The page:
Hemi Versus Total Hip Arthroplasty
Moderate evidence supports a benefit to total hip arthroplasty in properly selected patients with unstable (displaced) femoral neck fractures.

One high strength (Keating et al 50) and four moderate strength studies (Blomfeldt et al 80, Hedbeck et al 81, Macaulay et al 82, van den Bekerom et al 83) examined this question.  Though various methodologic issues preclude strong recommendations, the evidence on this question generally demonstrates a benefit to patients who received total hip arthroplasty (Hedbeck et al 81, Macaulay et al 82).  This benefit was largely manifest in lower pain related scores and lower revision rates for acetabular wear.  Mortality rates and infection rates were largely unaffected within the first 4 years after treatment.

However, patient exclusion criteria in some of these studies also reflects the general bias amongst surgeons towards performing total hip arthroplasty in patients who are higher functioning and more likely to be independent community ambulators (Macaulay et al 82). Cautious decision making for lower functioning patients may be justified; studies also demonstrate a higher dislocation rate among total hip arthroplasty patients (van den Bekerom et al 83).

Risks and Harms of Implementing this Recommendation
Implementing this recommendation does not result in additional harm in the patient beyond that conferred by usual surgical risk. The choice of appropriate treatment requires discussion of risk and benefit with patients and families.  This may help determine which patients stand to benefit from the superior pain relief and lower likelihood of revision surgery conferred by total hip arthroplasty, and which patients whose preoperative function does not justify a surgical procedure involving greater risks.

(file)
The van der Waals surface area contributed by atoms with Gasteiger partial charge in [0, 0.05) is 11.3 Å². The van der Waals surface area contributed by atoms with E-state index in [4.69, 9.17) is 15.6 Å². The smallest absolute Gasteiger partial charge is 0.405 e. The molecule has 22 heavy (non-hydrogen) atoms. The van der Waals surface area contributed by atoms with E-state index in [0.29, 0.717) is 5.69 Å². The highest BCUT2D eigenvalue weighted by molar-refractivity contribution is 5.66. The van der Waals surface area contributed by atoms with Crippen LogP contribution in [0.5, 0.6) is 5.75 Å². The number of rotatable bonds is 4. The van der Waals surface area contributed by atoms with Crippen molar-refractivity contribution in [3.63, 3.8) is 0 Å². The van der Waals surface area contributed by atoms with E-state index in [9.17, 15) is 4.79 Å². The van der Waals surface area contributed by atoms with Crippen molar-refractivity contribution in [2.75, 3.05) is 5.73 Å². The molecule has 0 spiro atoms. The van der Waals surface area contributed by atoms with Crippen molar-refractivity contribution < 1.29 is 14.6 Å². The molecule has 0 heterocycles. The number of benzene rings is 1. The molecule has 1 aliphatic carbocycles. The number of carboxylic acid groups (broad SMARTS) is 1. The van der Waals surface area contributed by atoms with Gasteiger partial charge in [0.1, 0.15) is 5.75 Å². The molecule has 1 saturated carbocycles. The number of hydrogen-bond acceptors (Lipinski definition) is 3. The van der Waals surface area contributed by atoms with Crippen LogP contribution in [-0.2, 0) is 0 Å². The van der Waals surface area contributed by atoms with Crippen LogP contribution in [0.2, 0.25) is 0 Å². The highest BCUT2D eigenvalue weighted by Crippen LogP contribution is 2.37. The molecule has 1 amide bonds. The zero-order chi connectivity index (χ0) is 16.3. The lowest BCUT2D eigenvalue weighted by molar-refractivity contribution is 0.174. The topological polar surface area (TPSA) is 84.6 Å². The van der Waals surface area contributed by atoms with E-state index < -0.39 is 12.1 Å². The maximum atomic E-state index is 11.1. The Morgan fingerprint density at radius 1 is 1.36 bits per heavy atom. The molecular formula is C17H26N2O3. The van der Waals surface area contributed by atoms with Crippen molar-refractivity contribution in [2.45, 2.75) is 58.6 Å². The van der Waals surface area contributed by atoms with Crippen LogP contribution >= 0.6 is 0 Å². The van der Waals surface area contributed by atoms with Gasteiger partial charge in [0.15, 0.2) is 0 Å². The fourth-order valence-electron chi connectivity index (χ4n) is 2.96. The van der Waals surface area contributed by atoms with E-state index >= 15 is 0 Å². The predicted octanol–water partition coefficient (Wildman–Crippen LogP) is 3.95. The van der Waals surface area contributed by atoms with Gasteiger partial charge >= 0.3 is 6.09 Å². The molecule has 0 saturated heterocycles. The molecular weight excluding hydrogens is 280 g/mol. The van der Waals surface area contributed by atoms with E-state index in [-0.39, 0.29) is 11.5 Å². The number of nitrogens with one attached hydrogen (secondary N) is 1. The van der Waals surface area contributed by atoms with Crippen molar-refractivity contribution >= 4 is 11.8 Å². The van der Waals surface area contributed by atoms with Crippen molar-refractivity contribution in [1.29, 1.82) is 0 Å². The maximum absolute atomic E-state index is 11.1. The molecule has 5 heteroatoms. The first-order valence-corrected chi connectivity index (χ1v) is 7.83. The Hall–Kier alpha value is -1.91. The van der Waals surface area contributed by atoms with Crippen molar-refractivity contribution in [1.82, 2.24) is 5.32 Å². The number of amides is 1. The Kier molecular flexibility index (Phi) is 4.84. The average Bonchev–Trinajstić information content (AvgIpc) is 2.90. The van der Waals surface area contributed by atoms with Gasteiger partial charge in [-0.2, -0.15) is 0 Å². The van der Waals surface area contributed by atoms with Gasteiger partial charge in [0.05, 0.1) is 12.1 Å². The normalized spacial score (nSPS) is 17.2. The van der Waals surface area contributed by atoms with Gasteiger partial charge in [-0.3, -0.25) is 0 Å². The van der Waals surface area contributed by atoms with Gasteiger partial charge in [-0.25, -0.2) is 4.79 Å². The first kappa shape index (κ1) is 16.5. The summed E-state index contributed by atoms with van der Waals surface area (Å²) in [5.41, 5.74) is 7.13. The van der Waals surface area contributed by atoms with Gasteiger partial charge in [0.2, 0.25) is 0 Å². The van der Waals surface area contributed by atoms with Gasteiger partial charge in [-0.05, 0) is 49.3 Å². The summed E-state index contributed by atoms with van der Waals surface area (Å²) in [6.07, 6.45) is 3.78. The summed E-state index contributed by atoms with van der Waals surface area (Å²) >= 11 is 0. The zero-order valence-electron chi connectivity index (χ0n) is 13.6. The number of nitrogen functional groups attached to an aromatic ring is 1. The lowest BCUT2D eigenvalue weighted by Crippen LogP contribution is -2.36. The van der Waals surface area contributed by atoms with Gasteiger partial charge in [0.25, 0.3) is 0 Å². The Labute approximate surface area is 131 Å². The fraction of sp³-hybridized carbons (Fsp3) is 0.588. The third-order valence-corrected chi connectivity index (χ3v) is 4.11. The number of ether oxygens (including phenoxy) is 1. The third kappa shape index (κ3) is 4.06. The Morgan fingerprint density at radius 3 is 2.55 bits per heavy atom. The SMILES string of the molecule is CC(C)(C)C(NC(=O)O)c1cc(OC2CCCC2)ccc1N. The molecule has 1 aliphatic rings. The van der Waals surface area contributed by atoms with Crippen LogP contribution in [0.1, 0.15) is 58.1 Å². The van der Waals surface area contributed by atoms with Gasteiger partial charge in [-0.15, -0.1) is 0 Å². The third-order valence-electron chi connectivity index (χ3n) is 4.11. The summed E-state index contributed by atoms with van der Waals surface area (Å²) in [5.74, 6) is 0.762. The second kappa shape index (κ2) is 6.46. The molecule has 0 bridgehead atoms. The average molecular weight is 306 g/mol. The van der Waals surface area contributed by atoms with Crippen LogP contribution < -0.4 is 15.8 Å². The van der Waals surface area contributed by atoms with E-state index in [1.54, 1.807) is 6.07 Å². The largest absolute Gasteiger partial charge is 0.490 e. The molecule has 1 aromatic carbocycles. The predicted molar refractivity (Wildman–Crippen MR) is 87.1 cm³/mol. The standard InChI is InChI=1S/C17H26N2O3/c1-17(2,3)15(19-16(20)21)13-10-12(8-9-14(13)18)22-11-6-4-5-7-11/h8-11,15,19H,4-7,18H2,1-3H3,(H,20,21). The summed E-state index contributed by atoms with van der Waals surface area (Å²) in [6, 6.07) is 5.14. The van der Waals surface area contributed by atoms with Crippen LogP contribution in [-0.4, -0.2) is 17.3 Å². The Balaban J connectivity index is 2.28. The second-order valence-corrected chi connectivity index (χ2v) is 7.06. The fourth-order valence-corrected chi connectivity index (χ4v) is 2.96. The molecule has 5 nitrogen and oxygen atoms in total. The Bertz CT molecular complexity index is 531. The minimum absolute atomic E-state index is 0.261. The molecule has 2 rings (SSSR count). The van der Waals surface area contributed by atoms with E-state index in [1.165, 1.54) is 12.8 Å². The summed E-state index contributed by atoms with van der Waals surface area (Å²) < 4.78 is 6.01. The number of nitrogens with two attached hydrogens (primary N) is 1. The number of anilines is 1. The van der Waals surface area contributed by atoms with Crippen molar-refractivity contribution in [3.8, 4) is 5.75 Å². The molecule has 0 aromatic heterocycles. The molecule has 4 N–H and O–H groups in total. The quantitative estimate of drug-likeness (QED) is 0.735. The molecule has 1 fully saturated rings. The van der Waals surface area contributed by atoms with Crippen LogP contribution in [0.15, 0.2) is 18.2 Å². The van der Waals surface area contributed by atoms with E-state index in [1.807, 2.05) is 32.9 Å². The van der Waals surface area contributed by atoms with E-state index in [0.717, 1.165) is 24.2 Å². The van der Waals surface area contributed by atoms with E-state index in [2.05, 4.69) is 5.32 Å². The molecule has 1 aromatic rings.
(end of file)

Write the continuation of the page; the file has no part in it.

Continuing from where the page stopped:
Future Research
Further areas of investigation include whether potential delays in surgery occur when total hip arthroplasty is the chosen treatment, and whether this has an effect on postoperative morbidity. Another important but unanswered question is whether the demand for total hip arthroplasty following fracture can be met by surgeons who currently employ hemiarthroplasty, or if the increasing use of total hip arthroplasty by less experienced surgeons will offset potential benefits seen in previous studies.